Six Tips to Make Your Content Educational, Thoughtful, Entertaining and Effective

February 2018

Source: iStock

If you’re spending the majority of your resources writing audacious advertising claims to promote your brand, products and services, then stop. In the age of self-educating customers, you need to be offering high-quality content that’s educational, thoughtful and entertaining. Here’s six tips on how to redirect your marketing efforts for effective results.

1. Know thy brand strategy.

Your company’s ultimate purpose for existing (beyond making money) and your target customer are at the core of your company’s long-term brand strategy. Distinguish your company from competitors by identifying your differences and create a perception in customers’ minds that can’t be easily challenged by rivals.

2. Identify your customer’s biggest problems and desires.

Source: Twirling Tiger Media

Put your customer’s needs at the center of your business storytelling to build a loyal audience. In order to pull customers closer to learning more about your brand, deliver a consistent stream of relevant content that deliberately trickles through all the stages of your customer’s journey (see infographic, above). Utilize these two essential solutions in favor of yesterday’s interruption marketing—content marketing (intended to attract and retain a defined audience), and custom content (branded content meant to build an affinity with your existing audience).

3. Put some feeling into it.

Understand the distinct tone and style of your brand and of your audience and speak their language (refer to your buyer personas). To build trust and authority, the best content creators find ways to connect with customers on an emotional level, making them feel like part of a group of like-minded people. They create content that will make the life and job of the target customer easier. Use emotional triggers to strengthen your relationship and foster loyalty. Prospects and customers want to feel good about aligning themselves with your brand and recommending you to others.

4. Make your content sparkle.

Customers are unlikely to align with your brand or pass it along to higher-ups if it appears dated and confusing. Employ a team of designers, photographers, videographers and illustrators to stay consistent with your brand and on message. When writers and designers collaborate, you’re assured that your brand is communicated with clarity and impact.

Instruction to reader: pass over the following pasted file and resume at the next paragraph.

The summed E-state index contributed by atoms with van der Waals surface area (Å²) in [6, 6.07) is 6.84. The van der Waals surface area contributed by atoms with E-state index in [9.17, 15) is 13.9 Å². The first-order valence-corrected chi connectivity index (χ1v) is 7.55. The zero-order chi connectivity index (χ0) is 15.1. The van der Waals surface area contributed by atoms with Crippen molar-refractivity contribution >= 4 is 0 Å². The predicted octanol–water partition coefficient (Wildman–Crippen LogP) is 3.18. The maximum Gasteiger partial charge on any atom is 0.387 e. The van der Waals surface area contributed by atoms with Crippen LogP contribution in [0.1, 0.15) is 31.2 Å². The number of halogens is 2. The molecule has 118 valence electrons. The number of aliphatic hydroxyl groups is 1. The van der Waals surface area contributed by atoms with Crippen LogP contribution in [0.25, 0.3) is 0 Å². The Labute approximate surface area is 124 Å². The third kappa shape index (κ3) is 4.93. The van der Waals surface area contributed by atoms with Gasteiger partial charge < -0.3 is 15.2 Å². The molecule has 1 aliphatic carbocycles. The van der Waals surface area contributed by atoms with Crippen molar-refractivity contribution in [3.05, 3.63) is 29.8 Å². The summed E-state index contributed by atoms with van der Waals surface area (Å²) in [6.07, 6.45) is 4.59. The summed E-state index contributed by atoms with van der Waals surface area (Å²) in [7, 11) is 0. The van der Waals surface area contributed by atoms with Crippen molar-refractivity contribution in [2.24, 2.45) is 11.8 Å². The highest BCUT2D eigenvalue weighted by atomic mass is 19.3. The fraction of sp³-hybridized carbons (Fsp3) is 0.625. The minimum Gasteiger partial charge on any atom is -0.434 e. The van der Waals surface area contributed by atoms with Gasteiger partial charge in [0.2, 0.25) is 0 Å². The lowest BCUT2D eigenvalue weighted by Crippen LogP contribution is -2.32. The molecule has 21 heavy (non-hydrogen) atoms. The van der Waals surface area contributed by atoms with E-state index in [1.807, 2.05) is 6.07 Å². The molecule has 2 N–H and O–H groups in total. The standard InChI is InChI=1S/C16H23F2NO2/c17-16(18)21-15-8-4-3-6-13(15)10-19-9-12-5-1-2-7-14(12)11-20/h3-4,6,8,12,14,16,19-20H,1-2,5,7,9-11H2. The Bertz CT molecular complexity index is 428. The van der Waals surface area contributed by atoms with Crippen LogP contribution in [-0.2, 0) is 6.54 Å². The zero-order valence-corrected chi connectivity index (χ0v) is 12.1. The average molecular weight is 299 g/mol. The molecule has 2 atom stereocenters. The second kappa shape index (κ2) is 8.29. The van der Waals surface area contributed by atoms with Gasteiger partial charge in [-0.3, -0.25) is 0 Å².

5. Choose the types of content that will work for your audience.

Content types vary from e-books, success stories, membership magazines and blogs to videos and much more. Know your objectives and how your prospects and customers want to receive information, whether reading, listening or watching. Is there a long chain of approval within the organizations you are appealing to? If so, create content that’s attractive and easily shareable for all levels of consumption.

6. Get your content found. 

Beyond creating high-quality, evergreen content, doubling down on distribution warrants a list of its own:

  • Optimize your content for Google searches by using long-tail keywords.
  • Create content on trending topics and already-ranking keywords.
  • Publish content with regularity.
  • Make content actionable.
  • Become a trusted resource.
  • Tap niche communities on social media platforms and forums and connect to highly targeted audiences.
  • Cultivate and build your network with web publishers who are passionate about the same industry you’re in.
  • Distill your posts into a highly shareable video or infographic.
  • Leverage publishing articles on LinkedIn.
  • Send your relevant content creation to your email list.
  • Create a podcast of existing content.
  • Be a good peer and reach out to influencers and people you mention in your content.

Instead of creating content that overtly sells, you’re now on your way to deliver content that offers real value tailored to your audience and is positioned to solve their problems. You’re ready to convert prospects into customers and customers into repeat buyers.

—Maureen